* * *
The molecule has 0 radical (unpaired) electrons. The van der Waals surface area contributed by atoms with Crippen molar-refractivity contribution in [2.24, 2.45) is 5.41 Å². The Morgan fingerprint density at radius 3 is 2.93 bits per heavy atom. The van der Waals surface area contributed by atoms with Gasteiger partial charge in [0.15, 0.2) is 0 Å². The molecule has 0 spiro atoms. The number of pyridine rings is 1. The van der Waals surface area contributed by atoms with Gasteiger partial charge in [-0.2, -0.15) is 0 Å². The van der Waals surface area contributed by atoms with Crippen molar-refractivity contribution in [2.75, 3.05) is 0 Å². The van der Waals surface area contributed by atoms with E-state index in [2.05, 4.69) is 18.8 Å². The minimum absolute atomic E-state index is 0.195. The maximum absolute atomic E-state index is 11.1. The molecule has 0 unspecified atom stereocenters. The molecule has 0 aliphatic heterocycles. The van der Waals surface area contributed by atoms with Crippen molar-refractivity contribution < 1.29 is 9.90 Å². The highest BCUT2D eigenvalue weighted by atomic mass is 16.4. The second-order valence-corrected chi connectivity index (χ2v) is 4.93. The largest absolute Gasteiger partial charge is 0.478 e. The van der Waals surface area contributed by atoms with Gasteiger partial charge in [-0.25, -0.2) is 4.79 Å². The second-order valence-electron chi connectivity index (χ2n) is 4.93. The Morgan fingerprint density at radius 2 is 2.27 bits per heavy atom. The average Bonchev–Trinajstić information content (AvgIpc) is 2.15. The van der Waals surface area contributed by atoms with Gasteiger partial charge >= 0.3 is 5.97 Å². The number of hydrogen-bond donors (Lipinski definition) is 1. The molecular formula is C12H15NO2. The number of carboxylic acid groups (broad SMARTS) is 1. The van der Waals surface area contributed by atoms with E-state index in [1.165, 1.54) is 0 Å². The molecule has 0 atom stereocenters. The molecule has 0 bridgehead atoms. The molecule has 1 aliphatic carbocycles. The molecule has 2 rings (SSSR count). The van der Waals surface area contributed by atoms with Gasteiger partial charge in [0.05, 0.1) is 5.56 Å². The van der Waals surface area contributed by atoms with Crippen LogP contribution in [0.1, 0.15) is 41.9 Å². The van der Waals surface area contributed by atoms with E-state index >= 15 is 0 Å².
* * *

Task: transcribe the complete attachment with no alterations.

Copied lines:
The molecule has 0 radical (unpaired) electrons. The van der Waals surface area contributed by atoms with Crippen molar-refractivity contribution in [2.24, 2.45) is 5.41 Å². The Morgan fingerprint density at radius 3 is 2.93 bits per heavy atom. The van der Waals surface area contributed by atoms with Gasteiger partial charge in [0.15, 0.2) is 0 Å². The molecule has 0 spiro atoms. The number of pyridine rings is 1. The van der Waals surface area contributed by atoms with Gasteiger partial charge in [-0.2, -0.15) is 0 Å². The van der Waals surface area contributed by atoms with Crippen molar-refractivity contribution in [2.75, 3.05) is 0 Å². The van der Waals surface area contributed by atoms with E-state index in [2.05, 4.69) is 18.8 Å². The minimum absolute atomic E-state index is 0.195. The maximum absolute atomic E-state index is 11.1. The molecule has 0 unspecified atom stereocenters. The molecule has 0 aliphatic heterocycles. The van der Waals surface area contributed by atoms with Crippen molar-refractivity contribution < 1.29 is 9.90 Å². The highest BCUT2D eigenvalue weighted by atomic mass is 16.4. The second-order valence-corrected chi connectivity index (χ2v) is 4.93. The largest absolute Gasteiger partial charge is 0.478 e. The van der Waals surface area contributed by atoms with Gasteiger partial charge in [-0.25, -0.2) is 4.79 Å². The second-order valence-electron chi connectivity index (χ2n) is 4.93. The Morgan fingerprint density at radius 2 is 2.27 bits per heavy atom. The average Bonchev–Trinajstić information content (AvgIpc) is 2.15. The van der Waals surface area contributed by atoms with Gasteiger partial charge >= 0.3 is 5.97 Å². The number of hydrogen-bond donors (Lipinski definition) is 1. The molecular formula is C12H15NO2. The number of carboxylic acid groups (broad SMARTS) is 1. The van der Waals surface area contributed by atoms with E-state index in [1.165, 1.54) is 0 Å². The molecule has 0 atom stereocenters. The molecule has 0 bridgehead atoms. The molecule has 1 aliphatic carbocycles. The molecule has 2 rings (SSSR count). The van der Waals surface area contributed by atoms with Gasteiger partial charge in [0.05, 0.1) is 5.56 Å². The van der Waals surface area contributed by atoms with Crippen LogP contribution in [0.1, 0.15) is 41.9 Å². The van der Waals surface area contributed by atoms with E-state index >= 15 is 0 Å².